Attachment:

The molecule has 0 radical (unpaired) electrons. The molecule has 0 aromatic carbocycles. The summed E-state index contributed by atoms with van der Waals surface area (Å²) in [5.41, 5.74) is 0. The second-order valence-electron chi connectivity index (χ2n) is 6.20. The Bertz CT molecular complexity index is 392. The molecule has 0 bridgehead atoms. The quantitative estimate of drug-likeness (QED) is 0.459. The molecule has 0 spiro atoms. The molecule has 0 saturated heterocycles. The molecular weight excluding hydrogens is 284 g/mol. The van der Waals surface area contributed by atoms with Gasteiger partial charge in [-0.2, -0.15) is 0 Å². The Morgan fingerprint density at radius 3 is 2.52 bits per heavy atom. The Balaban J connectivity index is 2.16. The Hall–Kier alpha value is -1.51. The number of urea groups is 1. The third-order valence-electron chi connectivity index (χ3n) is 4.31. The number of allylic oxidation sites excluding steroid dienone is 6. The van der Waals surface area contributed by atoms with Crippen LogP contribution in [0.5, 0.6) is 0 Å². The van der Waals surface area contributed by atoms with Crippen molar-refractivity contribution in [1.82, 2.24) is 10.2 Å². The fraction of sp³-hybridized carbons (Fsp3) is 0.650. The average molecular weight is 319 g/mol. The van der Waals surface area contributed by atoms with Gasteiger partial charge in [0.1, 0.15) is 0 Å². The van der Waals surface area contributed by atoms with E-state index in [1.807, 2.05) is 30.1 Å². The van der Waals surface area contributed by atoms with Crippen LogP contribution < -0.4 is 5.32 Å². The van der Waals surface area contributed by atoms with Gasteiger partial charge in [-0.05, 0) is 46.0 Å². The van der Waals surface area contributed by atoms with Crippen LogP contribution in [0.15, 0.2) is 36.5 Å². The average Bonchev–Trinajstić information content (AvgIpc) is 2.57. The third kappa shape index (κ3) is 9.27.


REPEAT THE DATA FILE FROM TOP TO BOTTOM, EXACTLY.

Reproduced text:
The molecule has 0 radical (unpaired) electrons. The molecule has 0 aromatic carbocycles. The summed E-state index contributed by atoms with van der Waals surface area (Å²) in [5.41, 5.74) is 0. The second-order valence-electron chi connectivity index (χ2n) is 6.20. The Bertz CT molecular complexity index is 392. The molecule has 0 bridgehead atoms. The quantitative estimate of drug-likeness (QED) is 0.459. The molecule has 0 spiro atoms. The molecule has 0 saturated heterocycles. The molecular weight excluding hydrogens is 284 g/mol. The van der Waals surface area contributed by atoms with Gasteiger partial charge in [-0.2, -0.15) is 0 Å². The Morgan fingerprint density at radius 3 is 2.52 bits per heavy atom. The Balaban J connectivity index is 2.16. The Hall–Kier alpha value is -1.51. The number of urea groups is 1. The third-order valence-electron chi connectivity index (χ3n) is 4.31. The number of allylic oxidation sites excluding steroid dienone is 6. The van der Waals surface area contributed by atoms with Crippen LogP contribution in [0.5, 0.6) is 0 Å². The van der Waals surface area contributed by atoms with Crippen molar-refractivity contribution in [1.82, 2.24) is 10.2 Å². The fraction of sp³-hybridized carbons (Fsp3) is 0.650. The average molecular weight is 319 g/mol. The van der Waals surface area contributed by atoms with Gasteiger partial charge in [0.1, 0.15) is 0 Å². The van der Waals surface area contributed by atoms with E-state index in [1.807, 2.05) is 30.1 Å². The van der Waals surface area contributed by atoms with Crippen LogP contribution < -0.4 is 5.32 Å². The van der Waals surface area contributed by atoms with Gasteiger partial charge in [-0.05, 0) is 46.0 Å². The van der Waals surface area contributed by atoms with Crippen LogP contribution in [0.15, 0.2) is 36.5 Å². The average Bonchev–Trinajstić information content (AvgIpc) is 2.57. The third kappa shape index (κ3) is 9.27.